County Road Foreman Recaps Crew's Winter Weather Troubles From Last Week: Foreman Narrowly Escapes Serious Injury In Icy Incident
Road Department Clears Roads In Spite Of Injury, Equipment Breakdown, & More
Darren Doyle, story and photo:
Unless you were somewhere on a Caribbean vacation last week you were probably one of the 12,000 county residents negatively affected by the icy road conditions faced in Edmonson County after two rounds of winter storms.
County road crews began plowing the roads on Friday evening around 5pm and battled slick conditions until daylight, according to County Road Foreman Ray Page during his update at today's fiscal court meeting.
Most are aware that crews worked relentlessly as they chipped away at all 260 miles of county roads, which takes a huge amount of time, effort, and resources; however, Page reported how he and his guys overcame huge adversity that included six incidents of trucks becoming stuck and his own injury of being pinned between a gate a truck that eventually sent him to the hospital, all of which was first discussed publicly at today's meeting.
Page said that around 5pm on Friday, with about an inch of snow on the ground, he arrived at the Road Department garage to unlock the gate as the rest of his crew would be arriving shortly for their marathon of clearing roads. He said that he stopped at the gate entrance, which was about 8 to 10 feet away from the gate on a steep downhill slope, got out and attempted to unlock the gate, secured with a padlock.
He said the padlock was frozen and he had to work to remove the ice from the lock with his back to his truck. That's when he thought he heard someone yell at him and as he looked up the truck slid down the grade and hit Page, pinning him against the gate. The truck hit Page and the gate with enough force that the truck's grill was broken and the hood was bent.
Luckily, Page's wife, Margret, who is also the County Treasurer, was in the passenger's seat and she was able to jump into the driver's side and back the truck off of Page. He eventually unlocked the gate and made it to the shop. Although in pain and not knowing the extent of his injuries, Page went to work with the rest of his crew, due to being short handed.
Over the course of the next several hours, county trucks became stuck six different times, causing Page to have to use one truck to pull out another. Wreckers large enough to pull out the county trucks in icy conditions have to come from Bowling Green and cost anywhere from $750 to $1000 per run, according to Page.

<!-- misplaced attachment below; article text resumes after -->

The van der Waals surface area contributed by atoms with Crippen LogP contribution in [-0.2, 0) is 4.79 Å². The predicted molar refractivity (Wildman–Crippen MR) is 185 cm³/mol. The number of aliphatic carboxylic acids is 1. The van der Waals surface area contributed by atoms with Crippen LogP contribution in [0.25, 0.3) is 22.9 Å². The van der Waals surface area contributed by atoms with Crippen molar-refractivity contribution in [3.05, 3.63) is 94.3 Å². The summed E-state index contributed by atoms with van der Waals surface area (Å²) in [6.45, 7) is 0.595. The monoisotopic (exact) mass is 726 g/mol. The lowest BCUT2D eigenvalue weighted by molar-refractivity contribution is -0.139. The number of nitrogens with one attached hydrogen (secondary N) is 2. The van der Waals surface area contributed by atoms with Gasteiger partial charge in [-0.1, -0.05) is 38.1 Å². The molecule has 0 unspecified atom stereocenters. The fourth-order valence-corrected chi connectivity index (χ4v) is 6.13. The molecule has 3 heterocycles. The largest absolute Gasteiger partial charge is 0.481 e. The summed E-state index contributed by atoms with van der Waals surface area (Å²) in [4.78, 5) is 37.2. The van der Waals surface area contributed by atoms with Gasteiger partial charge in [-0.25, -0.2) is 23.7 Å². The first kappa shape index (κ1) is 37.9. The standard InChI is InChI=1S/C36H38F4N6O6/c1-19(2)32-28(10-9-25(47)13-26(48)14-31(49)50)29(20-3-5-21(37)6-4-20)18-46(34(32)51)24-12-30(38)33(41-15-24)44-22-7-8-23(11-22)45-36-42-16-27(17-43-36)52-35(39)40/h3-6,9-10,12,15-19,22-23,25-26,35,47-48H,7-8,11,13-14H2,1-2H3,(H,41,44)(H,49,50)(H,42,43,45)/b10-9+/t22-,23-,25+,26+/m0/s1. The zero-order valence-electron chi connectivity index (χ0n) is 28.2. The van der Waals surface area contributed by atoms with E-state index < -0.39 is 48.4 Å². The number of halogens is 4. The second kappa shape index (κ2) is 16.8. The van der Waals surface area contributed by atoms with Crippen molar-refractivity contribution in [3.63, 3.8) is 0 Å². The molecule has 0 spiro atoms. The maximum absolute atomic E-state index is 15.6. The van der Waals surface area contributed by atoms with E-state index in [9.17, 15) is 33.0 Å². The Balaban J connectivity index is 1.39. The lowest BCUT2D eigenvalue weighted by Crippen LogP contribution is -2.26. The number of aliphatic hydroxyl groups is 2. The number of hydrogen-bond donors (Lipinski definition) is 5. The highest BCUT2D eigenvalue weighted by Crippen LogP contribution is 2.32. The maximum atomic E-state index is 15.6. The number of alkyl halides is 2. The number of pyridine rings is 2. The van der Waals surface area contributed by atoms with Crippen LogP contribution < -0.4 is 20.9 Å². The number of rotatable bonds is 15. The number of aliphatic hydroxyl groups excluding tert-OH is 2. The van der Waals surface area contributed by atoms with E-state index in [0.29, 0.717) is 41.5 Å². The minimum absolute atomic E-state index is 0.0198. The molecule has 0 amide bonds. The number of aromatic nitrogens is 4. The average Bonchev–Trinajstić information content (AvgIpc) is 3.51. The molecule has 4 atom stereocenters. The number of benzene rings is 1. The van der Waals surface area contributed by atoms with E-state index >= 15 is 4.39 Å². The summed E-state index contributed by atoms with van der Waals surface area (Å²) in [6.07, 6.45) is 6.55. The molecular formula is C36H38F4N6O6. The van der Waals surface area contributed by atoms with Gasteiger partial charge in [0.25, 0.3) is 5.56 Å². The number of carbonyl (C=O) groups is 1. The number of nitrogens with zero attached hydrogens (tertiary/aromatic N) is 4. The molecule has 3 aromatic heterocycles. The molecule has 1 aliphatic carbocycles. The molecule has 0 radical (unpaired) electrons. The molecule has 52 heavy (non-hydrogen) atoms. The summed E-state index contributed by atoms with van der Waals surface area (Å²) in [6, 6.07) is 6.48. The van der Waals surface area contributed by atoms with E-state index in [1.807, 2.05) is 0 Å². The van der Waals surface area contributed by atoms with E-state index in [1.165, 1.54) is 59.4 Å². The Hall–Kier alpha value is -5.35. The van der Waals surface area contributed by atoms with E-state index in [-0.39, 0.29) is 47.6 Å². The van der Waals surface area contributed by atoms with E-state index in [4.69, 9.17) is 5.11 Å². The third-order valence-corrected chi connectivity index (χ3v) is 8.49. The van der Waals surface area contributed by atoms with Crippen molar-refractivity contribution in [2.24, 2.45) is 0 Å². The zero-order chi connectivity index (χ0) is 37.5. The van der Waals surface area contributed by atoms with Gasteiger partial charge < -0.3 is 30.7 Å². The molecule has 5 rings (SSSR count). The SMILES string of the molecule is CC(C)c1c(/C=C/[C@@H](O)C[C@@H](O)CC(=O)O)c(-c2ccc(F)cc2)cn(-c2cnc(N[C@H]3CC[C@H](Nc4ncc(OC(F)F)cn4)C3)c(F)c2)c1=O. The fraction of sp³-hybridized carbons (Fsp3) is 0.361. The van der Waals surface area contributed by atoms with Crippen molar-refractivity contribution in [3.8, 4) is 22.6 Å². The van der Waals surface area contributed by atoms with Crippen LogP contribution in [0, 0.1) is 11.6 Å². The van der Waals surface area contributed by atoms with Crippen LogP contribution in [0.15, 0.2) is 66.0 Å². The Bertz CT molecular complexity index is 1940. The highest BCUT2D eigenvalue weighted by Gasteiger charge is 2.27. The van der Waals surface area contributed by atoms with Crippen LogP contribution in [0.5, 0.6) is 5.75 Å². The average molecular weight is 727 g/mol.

Page said around 9am on Saturday, while still in a great deal of pain, he decided to go to the hospital. He said scans showed that Page had internal bruising but no broken bones. Page said he returned to work on Sunday to discover some severe damage that required around 8 hours of work to their trucks. After that was done, round two of the winter weather arrived.
"The state did a good job of salting the roads, I commend them on a job well done, but they've got the resources to do that. We don't. All we can do is salt the hills, intersections and curves," he said. "When we have ice like we did, we can't scrape that off. Our blades won't cut, it just slides on the ice."
Page also said county crews used 200 tons of salt and placed an order for more. He said the company told them they would give them a 24 hour notice as to when it was going to be delivered, presumably during the time period it was needed; however, the company has yet to contact Page about the order.
Page finished his report by requesting that fiscal court consider the purchase of a used 5-ton wrecker that would eliminate all-day trips around the count, pulling out trucks with other trucks needed for road work. He discussed a place in Memphis, TN that builds the trucks for around $36,000. He said such a truck could be used for other purposes for the county as well.
"I do this for the people, I don't do it for me," said Page. "I try to get the roads clear as quick and efficient as I can. This wrecker won't solve everything, but it will cut our time by a third."
Judge Cannon and the magistrates agreed to let Page check out the truck in person and bring a more detailed report to the next fiscal court meeting.
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